So, go do it! Create your Life Involvement List. If you need a little inspiration, you can read my list below and learn a little about me and the things that I’m involved with. Oh, and one more thing… what am I missing? If you think of areas of life that should be included in our lists, please let me know. Thanks!


Kent’s Life Involvement List…



  • Stained Glass Rainbows – documentary about gays and the Church and the conflict therein
  • By War & By God – documentary about veterans who return to Vietnam with a very different mission
  • Rebellion of Thought – documentary about post-modernism, the church, and the struggle for authentic faith
  • When Love Walks In – dramatic film about loss and finding love again


  • Monastic Inkwell – film and life articles – thoughts from a film director



  • Paladin Pictures, Inc (aka Paladin Media Group) – since 1991
  • Community Films Foundation – since 2009
  • Vets With A Mission – since 2005
  • Transformation Counseling – since 2006 – private counseling practice
  • Charlottesville Tom Sox – since 2015 – valley league baseball team


  • Paladin Fellows Program – 2015 – A special program designed to help certain Paladin Fellows learn the “why” of filmmaking.


  • Cville Filmmakers Group – connecting Charlottesville filmmakers
  • Paladin Alumni and Intern Network (aka PAIN) – a private group for employees, interns, and alumni
  • Creative Potluck — Private Creative Industry Network – connecting creatives in central Virginia
  • Stained Glass Rainbows Pledge Group – private group for people who have taken the Stained Glass Rainbows pledge that appears in the study guide for the film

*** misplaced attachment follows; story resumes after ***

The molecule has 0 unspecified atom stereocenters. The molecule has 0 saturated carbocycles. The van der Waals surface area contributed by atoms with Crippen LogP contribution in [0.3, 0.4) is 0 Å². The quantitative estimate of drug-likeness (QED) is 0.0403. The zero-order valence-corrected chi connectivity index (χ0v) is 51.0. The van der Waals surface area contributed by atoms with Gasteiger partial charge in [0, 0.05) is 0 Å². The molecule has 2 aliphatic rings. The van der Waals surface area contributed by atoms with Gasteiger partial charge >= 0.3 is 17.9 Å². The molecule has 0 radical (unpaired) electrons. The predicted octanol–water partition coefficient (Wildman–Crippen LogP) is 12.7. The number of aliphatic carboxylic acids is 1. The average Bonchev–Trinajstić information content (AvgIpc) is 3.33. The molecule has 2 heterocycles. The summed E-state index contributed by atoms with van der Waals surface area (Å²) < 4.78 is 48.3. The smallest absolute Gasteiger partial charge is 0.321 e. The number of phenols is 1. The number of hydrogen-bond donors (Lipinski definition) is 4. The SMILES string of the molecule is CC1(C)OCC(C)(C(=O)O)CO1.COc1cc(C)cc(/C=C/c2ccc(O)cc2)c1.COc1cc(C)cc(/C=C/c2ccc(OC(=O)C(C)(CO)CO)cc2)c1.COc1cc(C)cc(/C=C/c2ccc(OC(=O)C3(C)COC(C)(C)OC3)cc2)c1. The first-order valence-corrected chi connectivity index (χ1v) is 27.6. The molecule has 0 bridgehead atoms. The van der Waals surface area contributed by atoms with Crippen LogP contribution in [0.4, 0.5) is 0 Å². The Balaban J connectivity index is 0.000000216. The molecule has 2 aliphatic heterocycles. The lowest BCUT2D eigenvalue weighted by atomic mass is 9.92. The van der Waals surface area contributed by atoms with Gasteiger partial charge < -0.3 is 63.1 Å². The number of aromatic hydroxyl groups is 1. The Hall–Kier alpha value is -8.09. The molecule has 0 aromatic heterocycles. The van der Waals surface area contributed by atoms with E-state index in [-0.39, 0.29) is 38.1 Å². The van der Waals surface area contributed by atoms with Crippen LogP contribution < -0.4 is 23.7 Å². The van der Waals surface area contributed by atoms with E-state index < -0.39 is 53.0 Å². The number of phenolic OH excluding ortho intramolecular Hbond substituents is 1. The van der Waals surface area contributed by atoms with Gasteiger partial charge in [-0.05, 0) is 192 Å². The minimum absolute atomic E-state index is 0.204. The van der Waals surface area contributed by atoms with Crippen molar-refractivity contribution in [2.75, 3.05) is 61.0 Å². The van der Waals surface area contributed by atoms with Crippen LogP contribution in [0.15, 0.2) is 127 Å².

• The Face of Down Syndrome – connecting friends whose families are blessed with Down Syndrome
  • Community Organizing Group – private group for my neighborhood





  • Graffiti Town – a place to view and post images of graffiti from around the globe


Becoming History

Someday we will only exist in this world as memory and photographs. Until then… live! Invest in the memories other people have of you!

They’re not that different from you, are they? Same haircuts. Full of hormones, just like you. Invincible, just like you feel. The world is their oyster. They believe they’re destined for great things, just like many of you, their eyes are full of hope, just like you. Did they wait until it was too late to make from their lives even one iota of what they were capable? Because, you see gentlemen, these boys are now fertilizing daffodils. But if you listen real close, you can hear them whisper their legacy to you. Go on, lean in. Listen, you hear it? – – Carpe – – hear it? – – Carpe, carpe diem, seize the day boys, make your lives extraordinary.